Anytime you tax your muscles, you deplete nutrient stores of glycogen and amino acids and create micro-damage to your muscle fibres. Imagine your muscles being like a sponge. Before your workout, they are full of available energy. Your workout squishes out the available nutrients, and after your workout, they are ready to soak it back up again. Exercise enhances your insulin-stimulates glucose uptake, so your muscles are primed to suck up glycogen to help repair the exercise damage and replenish your energy.

Also read: Why you shouldn't fast-track your weight loss journey

Additionally, protein is depleted from our bodies as we exercise. We only store protein in minimal quantities, so we must consume a steady flow of protein throughout the day to keep our bodies working optimally. To hit the gym with equal gusto at your next session, you must replenish your glycogen and amino acid stores and help heal the damage. For athletes or fitness professionals to recover effectively and continually perform optimally, workout supplementation can be a quick and easy nutrition solution to this natural phenomenon.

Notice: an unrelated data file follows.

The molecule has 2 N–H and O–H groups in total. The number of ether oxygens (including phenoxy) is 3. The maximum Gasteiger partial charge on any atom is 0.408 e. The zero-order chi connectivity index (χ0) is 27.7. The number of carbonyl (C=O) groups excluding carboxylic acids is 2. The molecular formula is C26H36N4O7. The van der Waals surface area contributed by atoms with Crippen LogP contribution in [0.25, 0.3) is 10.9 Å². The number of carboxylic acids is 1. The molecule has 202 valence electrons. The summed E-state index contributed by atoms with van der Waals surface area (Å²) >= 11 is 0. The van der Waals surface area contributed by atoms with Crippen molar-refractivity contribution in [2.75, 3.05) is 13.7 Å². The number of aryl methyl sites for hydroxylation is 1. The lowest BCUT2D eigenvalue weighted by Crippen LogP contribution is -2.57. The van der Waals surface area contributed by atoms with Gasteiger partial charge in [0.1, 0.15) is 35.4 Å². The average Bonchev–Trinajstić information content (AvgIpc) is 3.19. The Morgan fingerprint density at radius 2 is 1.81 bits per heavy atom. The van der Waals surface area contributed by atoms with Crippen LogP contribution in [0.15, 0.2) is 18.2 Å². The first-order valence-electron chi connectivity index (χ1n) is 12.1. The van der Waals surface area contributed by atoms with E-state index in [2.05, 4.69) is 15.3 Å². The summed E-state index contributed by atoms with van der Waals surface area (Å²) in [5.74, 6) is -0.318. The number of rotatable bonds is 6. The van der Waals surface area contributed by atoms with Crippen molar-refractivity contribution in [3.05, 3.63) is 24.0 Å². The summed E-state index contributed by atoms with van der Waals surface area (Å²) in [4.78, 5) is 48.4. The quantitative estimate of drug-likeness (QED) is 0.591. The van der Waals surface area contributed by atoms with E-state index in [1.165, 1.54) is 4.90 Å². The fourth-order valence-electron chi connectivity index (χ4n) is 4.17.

Traditionally, science suggested an optimal window to consume these nutrients was approximately two hours post-exercise. This period is called your "anabolic window," where your muscles are primed to absorb nutrients. During this precious refuelling window, not only does muscle protein breakdown happen faster, your body could, in turn, "super compensate" for the nutrient loss. This super-compensation would result in enhanced performance. This sense of urgency compelled weight lifters alike to load up on post-workout shakes before they left the gym to capture the future potential of their muscles and recovery. 

However, studies that researched the anabolic window only looked at someone's results when they worked out in the "fasted state." However, a fasted state doesn't match reality, making the results incomplete. Some of us work out in the evening after work - and our last meal is lunch or a mid-afternoon snack. The nutrients from our previous meal may help carry us through, which is excellent news for people rushing to get in their post-workout before leaving the gym. The pressure is off - you may have time to go home and at least shower first.

Who benefits from workout nutrition strategies?